Can you tell why colour lithography at first primarily was embraced by the Paris avant-garde? #ParisianPrints
Find our more: http://bit.ly/Colour-Lithography
In 1854, Japan opened its borders to foreign trade for the first time in 200 years. Japanese prints, household goods and ornaments flooded the Western market, a craze that the artist Henry Somm depicted in prints showing Parisiennes surrounded by Japanese objects. #ParisianPrints
More info: http://bit.ly/Japonism
Loving Vincent, the first ‘painted’ movie!
The full movie will soon be shown at the museum during Vincent op Vrijdag (Vincent on Friday). We’ll keep you posted.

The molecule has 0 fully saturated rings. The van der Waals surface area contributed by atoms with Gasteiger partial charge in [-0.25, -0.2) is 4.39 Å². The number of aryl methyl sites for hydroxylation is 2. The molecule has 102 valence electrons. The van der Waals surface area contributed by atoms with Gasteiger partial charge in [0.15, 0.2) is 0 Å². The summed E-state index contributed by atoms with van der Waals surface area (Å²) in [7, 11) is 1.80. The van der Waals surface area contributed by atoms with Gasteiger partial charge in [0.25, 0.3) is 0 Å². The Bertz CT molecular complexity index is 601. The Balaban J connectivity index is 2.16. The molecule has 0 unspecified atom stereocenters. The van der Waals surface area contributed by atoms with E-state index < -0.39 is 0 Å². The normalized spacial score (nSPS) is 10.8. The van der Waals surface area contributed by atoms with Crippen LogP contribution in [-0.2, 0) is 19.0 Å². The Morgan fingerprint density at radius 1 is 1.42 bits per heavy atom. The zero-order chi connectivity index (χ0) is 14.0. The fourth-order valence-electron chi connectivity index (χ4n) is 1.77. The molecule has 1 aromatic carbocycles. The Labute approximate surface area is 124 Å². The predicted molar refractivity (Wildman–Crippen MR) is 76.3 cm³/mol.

The French countryside was a common theme in nineteenth-century printmaking. Édouard Vuillard depicted groups of friends, presented in harmony with the patterns of water, trees, and grass: http://bit.ly/Rural-Life
Swiss-born Félix Vallotton was the leading innovator when it came to the artistic woodcut. While other fin-de-siècle printmakers mostly used the popular colour lithography technique, Vallotton focused on the woodcut and the expressive power of black ink on white paper. #ParisianPrints